For instance, you might want to look up a record in a spreadsheet app like Google Sheets or Airtable, or you might want to find a contact in a CRM like Hubspot or Pipedrive. 

You can use a search module to find those records, then use an action to send that data to another app. 

Discover what you can automate with XRay.Tools

There are thousands of apps and countless events that can be automated with Make, so we can’t cover them all with an exhaustive list in this guide. 

However, we do have an easy way for you to find out if Make supports the apps that you’re already using. 

Just go to www.xray.tools, and search for the software that you use today, like Google Drive, or Microsoft Teams, or Shopify – any web app that’s part of your day-to-day work. 

Then, XRay.Tools will return a list of every available trigger, action, and search for your app in Make, Zapier, Workato, and other platforms. 

Go beyond linear automations

While every automated scenario in Make begins with a trigger and at least one action, you’re not limited to a strictly linear flow. 

With tools like routers, filters, and various functions, you can build versatile scenarios that respond appropriately to different input. 

We’ll give you a preview of these options a bit later on in this guide, but you can also check out our other Make tutorials for more detail. 

For now, let’s start building our first scenario. 

Building your first automated scenario in Make

Our example scenario: send Slack alerts for Google Calendar events

For our example, we’ll build a simple automation that sends an alert in Slack whenever a new event is added to our Google Calendar. 

Once we’ve built and tested the basic automation, we’ll add a simple function to improve the formatting of our scenario’s output. 

Complete this tutorial with our recommended free software, or use any apps you’d like

We’ve chosen these apps because they both offer free signup, and they’re very simple to use for this tutorial. You can use different software in your scenario if you’d like. 

Make uses a similar configuration setup for most apps.Once you learn how it works with a couple of tools, you’ll be able to apply those same concepts to nearly anything else you want to automate in Make. 

Some of the specific configuration options might not be relevant to your apps, but the same principles will still apply.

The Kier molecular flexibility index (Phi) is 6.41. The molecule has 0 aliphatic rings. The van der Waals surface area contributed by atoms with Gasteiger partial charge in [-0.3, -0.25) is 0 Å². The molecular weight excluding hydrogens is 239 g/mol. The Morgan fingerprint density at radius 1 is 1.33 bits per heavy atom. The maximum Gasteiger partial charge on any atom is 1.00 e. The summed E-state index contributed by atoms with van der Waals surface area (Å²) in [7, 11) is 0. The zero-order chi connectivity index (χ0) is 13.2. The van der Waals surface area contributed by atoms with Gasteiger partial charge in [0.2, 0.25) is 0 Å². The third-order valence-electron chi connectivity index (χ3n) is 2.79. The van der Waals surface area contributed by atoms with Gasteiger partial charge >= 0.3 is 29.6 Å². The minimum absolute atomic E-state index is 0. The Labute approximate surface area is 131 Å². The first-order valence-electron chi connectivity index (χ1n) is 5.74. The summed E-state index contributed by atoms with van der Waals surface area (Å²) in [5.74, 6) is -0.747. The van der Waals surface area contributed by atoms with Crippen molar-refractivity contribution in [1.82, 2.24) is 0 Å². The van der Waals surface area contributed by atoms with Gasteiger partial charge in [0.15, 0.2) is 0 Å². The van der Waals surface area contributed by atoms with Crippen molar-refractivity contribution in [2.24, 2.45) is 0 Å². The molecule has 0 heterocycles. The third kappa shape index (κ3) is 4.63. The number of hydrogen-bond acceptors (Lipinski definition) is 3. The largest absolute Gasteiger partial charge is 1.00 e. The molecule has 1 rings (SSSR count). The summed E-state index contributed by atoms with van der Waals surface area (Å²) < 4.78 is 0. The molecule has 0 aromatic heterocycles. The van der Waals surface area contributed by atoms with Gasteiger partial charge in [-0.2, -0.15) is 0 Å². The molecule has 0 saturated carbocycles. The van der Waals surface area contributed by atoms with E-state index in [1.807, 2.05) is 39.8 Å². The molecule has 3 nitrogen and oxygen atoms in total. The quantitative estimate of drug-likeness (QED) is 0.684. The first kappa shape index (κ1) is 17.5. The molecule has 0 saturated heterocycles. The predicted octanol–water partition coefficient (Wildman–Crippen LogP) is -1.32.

Everything we’ll do today can be built with a free Make plan. 

Make’s paid plans unlock additional features, which you can learn more about in our Zapier vs. Make comparison article. 

Log into Make and create a new scenario

To get started, you’ll need to sign up for Make if you haven’t already, and log into your account. You should also log into Google Calendar and Slack. 

Open up Make and click on “Scenarios” on the left hand panel. 

Next, click on the plus sign next to “Folders” to make a new folder where you can store your scenario. 

Give your folder name like “Make Beginner’s Tutorial”, and click “Save”. 

This isn’t strictly necessary. You could always just make a new uncategorized scenario. However, we’d always recommend staying organized from the very beginning. 

Building the habit from the outset will make it much easier for you to find and maintain your automations later. 

Select your newly created folder, then click the “Create a new scenario” button to make a new scenario within that folder. 

Make will now open up the scenario builder. Right away, you should give your scenario a descriptive name. We’ll call ours “Send Alerts in Slack for New Calendar Events”

Create a test event in Google Calendar

Before we start building, we need to have some data to test our scenario with. Whenever you’re building an automation in Make or similar platforms, you always need to have test data to confirm your automations work correctly every step of the way. 

In this case, that means you need to have an event already on your calendar. Create an event that you can use as test data. 

In our example, we’ll create an event called “Test Event - Meet with Matt”. 

Now, we can go back to Make’s scenario builder and add our trigger. 

Add a trigger and authorize Make to connect with Google Calendar

Click on the plus button in the middle of the screen to add a new trigger module. Then, search for the app you want to use. For our example, we’ll search for Google Calendar.

Click on your app when it pops up in the list of search results. 

Next, you’ll need to choose the exact trigger event you want to use. Each event will include a short description of what it does and how it works. 

Unlike Zapier, Make doesn’t always sort events into separate “trigger” and “action” categories. You’ll see triggers, actions, and searches all in the same spot. 

Triggers usually start with “watch” or “new”, rather than “create”, “find”, or “get”. 

We’ll choose “Watch Events” to watch for new events added to the calendar

Once you’ve chosen your trigger, you’ll be prompted to create a connection.

To automate any app in Make, you need to log into that app and authorize Make to act on your behalf. To start, just click “Create a connection” to authorize Make with your app. 

Next, you’ll see this warning about Make’s rebrand.

Since Make used to be called Integromat, your app may still use that name during the authorization process.

This is nothing to worry about. Make and Integromat are the same product made by the same company, so it’s still safe to authorize the app even if it’s using the name “Integromat”.